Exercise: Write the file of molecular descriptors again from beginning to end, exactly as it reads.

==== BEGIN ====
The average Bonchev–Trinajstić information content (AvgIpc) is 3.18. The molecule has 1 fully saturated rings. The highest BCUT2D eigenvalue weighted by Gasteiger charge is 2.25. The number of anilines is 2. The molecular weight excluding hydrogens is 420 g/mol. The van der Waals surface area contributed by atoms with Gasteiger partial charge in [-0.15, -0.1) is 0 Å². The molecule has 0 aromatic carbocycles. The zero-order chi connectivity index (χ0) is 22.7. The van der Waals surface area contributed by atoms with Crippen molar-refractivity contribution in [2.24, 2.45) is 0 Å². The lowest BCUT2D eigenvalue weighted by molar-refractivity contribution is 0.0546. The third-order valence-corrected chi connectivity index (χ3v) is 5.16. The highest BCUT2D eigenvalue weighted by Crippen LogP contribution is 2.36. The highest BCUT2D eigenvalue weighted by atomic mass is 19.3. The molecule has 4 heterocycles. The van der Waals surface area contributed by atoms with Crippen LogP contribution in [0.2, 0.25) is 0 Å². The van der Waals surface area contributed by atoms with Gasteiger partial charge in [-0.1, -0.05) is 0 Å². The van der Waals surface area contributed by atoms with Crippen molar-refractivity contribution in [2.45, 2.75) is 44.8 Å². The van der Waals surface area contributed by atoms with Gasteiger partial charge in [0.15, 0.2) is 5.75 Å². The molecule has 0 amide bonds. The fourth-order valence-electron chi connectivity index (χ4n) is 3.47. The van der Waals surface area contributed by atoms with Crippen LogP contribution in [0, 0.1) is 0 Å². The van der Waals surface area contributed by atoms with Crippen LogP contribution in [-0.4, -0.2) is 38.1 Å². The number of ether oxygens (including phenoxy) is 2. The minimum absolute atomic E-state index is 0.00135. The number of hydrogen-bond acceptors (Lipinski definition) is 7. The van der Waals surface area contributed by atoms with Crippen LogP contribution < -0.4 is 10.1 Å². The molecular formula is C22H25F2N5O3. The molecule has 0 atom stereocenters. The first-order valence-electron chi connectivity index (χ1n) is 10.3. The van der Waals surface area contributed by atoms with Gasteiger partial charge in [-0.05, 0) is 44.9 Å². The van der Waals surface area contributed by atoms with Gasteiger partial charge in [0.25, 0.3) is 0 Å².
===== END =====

The average Bonchev–Trinajstić information content (AvgIpc) is 3.18. The molecule has 1 fully saturated rings. The highest BCUT2D eigenvalue weighted by Gasteiger charge is 2.25. The number of anilines is 2. The molecular weight excluding hydrogens is 420 g/mol. The van der Waals surface area contributed by atoms with Gasteiger partial charge in [-0.15, -0.1) is 0 Å². The molecule has 0 aromatic carbocycles. The zero-order chi connectivity index (χ0) is 22.7. The van der Waals surface area contributed by atoms with Crippen molar-refractivity contribution in [2.24, 2.45) is 0 Å². The lowest BCUT2D eigenvalue weighted by molar-refractivity contribution is 0.0546. The third-order valence-corrected chi connectivity index (χ3v) is 5.16. The highest BCUT2D eigenvalue weighted by Crippen LogP contribution is 2.36. The highest BCUT2D eigenvalue weighted by atomic mass is 19.3. The molecule has 4 heterocycles. The van der Waals surface area contributed by atoms with Crippen LogP contribution in [0.2, 0.25) is 0 Å². The van der Waals surface area contributed by atoms with Gasteiger partial charge in [-0.1, -0.05) is 0 Å². The van der Waals surface area contributed by atoms with Crippen molar-refractivity contribution in [2.45, 2.75) is 44.8 Å². The van der Waals surface area contributed by atoms with Gasteiger partial charge in [0.15, 0.2) is 5.75 Å². The molecule has 0 amide bonds. The fourth-order valence-electron chi connectivity index (χ4n) is 3.47. The van der Waals surface area contributed by atoms with Crippen LogP contribution in [0, 0.1) is 0 Å². The van der Waals surface area contributed by atoms with Crippen LogP contribution in [-0.4, -0.2) is 38.1 Å². The number of ether oxygens (including phenoxy) is 2. The minimum absolute atomic E-state index is 0.00135. The number of hydrogen-bond acceptors (Lipinski definition) is 7. The van der Waals surface area contributed by atoms with Crippen LogP contribution < -0.4 is 10.1 Å². The molecular formula is C22H25F2N5O3. The molecule has 0 atom stereocenters. The first-order valence-electron chi connectivity index (χ1n) is 10.3. The van der Waals surface area contributed by atoms with Gasteiger partial charge in [-0.05, 0) is 44.9 Å². The van der Waals surface area contributed by atoms with Gasteiger partial charge in [0.25, 0.3) is 0 Å².